He barely restrained a chuckle as he pulled the superheated molten metal out of the kiln with large tongs held in his gloved hands. The orange liquid was viscous, pourable but resistant. He focused his mind on thoughts of heat, of the volcano his humble quarters looked towards, and of the powerful desert sun. The metal glowed white hot. He poured it in a glowing stream into a mold.
The mold was simple, merely a square with raised circles above which the metal would not flow, allowing room for screws after its production. As the mold filled, his mind was full of images: of strength, fortification, protection. He thought passionately of unbreakable bindings, of restraint and containment, and of years of service, unfailing and continuous, with no fear of fail or need of repair. He rotated the mold slightly, filling every crack. Holding it still for a minute, he thought of slowly cooling summer evenings and cool and windy fall days. The metal turned orange, than hardened into a dull red color.
A little squeak, the remains of a giggle, escaped his lips as he overturned the mold, allowing the completed hinge to drop into the bucket. He rolled back and forth on the balls of his feet, avoiding the steam issuing from the water bucket.
He looked up and towards the big gate of the fortified city. It was beautiful, with huge bands of metal containing tree sized strips of wood, fastened in place with nails longer than a man's forearm. Huge hinges with pins that measured six foot seven inches attached both leaves of the gate to the fortification walls. His height exactly, he remembered, pulling off his heat resistant gloves to expose his leathery skin and palms covered in callouses.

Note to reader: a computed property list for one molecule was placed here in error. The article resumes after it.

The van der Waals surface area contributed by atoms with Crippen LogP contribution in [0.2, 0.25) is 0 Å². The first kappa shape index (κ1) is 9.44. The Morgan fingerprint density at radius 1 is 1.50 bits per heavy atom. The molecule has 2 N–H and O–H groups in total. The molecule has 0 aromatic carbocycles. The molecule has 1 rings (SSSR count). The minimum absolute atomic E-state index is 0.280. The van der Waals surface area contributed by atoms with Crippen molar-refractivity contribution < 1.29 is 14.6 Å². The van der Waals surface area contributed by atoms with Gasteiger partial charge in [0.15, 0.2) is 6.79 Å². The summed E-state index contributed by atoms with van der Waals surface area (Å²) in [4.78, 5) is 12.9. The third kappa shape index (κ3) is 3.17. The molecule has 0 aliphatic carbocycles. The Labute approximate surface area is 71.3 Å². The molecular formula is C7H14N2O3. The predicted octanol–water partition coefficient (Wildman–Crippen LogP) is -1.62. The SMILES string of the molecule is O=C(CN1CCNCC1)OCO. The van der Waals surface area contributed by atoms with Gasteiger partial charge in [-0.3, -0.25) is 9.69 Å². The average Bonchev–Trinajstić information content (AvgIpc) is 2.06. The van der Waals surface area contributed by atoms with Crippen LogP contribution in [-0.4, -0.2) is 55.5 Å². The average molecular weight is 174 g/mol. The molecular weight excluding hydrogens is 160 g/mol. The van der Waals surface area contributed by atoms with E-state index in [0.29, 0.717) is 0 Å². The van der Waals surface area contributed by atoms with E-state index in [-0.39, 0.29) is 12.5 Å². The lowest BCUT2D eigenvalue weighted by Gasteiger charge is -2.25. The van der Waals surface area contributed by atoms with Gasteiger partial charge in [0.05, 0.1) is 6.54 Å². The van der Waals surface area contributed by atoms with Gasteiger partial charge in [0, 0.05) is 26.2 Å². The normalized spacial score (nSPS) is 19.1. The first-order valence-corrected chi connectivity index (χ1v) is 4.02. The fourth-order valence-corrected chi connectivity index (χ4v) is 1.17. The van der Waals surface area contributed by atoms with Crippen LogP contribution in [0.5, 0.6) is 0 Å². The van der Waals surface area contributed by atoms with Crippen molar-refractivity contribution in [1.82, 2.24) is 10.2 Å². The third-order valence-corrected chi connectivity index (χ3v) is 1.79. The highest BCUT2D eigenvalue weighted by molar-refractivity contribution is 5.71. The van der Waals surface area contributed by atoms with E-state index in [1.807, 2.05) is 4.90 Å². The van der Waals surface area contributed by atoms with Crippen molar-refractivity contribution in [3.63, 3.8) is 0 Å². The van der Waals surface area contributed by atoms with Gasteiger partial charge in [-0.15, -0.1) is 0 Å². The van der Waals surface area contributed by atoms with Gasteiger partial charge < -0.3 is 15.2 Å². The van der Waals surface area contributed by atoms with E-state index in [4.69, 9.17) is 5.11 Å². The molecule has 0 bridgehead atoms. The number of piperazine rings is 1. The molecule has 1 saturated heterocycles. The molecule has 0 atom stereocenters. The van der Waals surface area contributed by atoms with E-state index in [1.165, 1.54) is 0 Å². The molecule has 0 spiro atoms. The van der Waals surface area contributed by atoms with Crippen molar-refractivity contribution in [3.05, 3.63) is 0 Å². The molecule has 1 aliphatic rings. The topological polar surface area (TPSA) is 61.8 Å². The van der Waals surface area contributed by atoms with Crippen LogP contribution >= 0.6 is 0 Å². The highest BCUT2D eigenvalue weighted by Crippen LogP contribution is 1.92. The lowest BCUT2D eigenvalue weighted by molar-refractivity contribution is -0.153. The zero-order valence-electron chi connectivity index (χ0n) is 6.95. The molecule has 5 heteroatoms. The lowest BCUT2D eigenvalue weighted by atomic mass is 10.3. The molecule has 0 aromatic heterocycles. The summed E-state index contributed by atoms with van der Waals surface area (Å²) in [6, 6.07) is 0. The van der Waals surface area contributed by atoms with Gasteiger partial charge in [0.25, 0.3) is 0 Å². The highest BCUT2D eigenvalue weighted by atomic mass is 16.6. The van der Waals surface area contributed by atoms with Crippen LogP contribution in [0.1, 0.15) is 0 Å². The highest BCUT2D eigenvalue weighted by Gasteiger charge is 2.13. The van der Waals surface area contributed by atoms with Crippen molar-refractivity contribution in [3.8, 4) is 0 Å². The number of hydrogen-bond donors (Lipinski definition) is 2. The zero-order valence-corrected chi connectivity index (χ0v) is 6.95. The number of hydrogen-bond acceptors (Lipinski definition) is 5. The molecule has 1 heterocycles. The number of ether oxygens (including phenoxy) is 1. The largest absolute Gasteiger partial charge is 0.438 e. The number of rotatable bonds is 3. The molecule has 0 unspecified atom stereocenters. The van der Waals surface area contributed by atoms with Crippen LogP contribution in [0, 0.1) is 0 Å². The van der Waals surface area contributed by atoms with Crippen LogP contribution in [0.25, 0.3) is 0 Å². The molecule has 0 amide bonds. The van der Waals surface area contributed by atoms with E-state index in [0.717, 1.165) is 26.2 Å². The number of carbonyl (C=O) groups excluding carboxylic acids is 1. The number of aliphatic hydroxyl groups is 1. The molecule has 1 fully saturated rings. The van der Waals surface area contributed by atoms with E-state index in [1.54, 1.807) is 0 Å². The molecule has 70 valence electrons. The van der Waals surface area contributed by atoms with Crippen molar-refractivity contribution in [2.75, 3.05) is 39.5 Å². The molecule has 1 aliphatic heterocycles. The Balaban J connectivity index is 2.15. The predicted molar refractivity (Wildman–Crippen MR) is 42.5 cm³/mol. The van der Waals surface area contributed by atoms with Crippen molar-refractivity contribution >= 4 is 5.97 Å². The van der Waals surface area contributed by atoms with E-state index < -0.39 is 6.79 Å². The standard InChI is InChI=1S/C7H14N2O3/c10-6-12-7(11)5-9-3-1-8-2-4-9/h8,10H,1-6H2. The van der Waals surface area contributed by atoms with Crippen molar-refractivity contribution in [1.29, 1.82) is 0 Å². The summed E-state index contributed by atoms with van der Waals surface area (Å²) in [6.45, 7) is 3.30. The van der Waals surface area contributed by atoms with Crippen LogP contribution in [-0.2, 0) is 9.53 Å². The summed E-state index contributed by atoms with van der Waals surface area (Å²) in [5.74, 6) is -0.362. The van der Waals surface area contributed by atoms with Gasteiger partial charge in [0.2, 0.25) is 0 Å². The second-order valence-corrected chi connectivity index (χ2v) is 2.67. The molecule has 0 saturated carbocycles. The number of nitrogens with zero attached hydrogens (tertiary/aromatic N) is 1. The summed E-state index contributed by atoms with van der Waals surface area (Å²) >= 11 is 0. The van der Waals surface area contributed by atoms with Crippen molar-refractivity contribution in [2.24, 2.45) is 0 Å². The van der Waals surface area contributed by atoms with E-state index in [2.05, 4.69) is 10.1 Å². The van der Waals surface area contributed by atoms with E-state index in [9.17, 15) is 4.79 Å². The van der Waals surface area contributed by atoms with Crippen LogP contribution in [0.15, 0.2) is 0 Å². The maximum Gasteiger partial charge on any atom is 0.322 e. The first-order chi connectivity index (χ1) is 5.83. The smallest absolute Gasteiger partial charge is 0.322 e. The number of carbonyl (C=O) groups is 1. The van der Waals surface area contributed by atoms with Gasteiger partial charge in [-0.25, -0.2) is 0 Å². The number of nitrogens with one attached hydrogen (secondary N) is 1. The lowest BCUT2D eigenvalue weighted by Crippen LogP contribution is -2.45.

The craftsmen in Mogadur were renowned for their skill in all areas. Here, outside the city itself but inside the protective walls, the metalworkers hammered and heated, their kilns and open fires blackening nearby stone and wooden buildings. Many shared their fires with glassmakers. In the city, potters, woodworkers, weavers, masons and leatherworkers kept themselves to themselves, away from the heat and power of the forge and anvil, teaching their students and maintaining the University's standards.
Midar, son of Morti, was a teacher of household metallurgy in the Kotar University. Much mocked for his expertise and specialty, he was nonetheless renowned for his skills in construction of door hinges, water pipes and nails. Armorers and weapons masters may have laughed once, but no one laughed now.
As he moved through the camp towards the gates, the thudding began again. A respectful silence surrounded him, broken only by the constant pounding and showers of dust from the ramparts. His pet project over the last few years had been to repair the long unused gates, rebuilding them from the ground up. It had taken him 4 years, but finally, less than four months ago, he had completed them.
He stood at bottom of the gates, looking up and inspecting them for any wear. Here, the pounding was so loud it made the ground quiver. He rested his calloused hand on the gate and felt it quiver ever so slightly with each blow.
The barely contained chuckle became a laugh, and his laugh became a guffaw, and then a roar. He couldn't help but laugh at the irony. No one would tease him about his choice of work again. His pet project had saved them all from torture and death. For two months the people of the corrupt trade city of Mulcar had been knocking on Midar's gate with a battering ram - and his gate had held!
Midar, a teacher of metallurgy in the University of Kotar in Mogadur, has been ridiculed much of his life for his choice of specializations. When the Mulcar lay siege to Mogadur, the only thing that lays between them and the walled city is Midar's pet project; a newly refinished and refurbished gate.
This Work set in Runes of Gallidon — runesofgallidon.com.
Available under a Creative Commons Attribution-Noncommercial-Share Alike 3.0 Unported license.
First Published August, 2009
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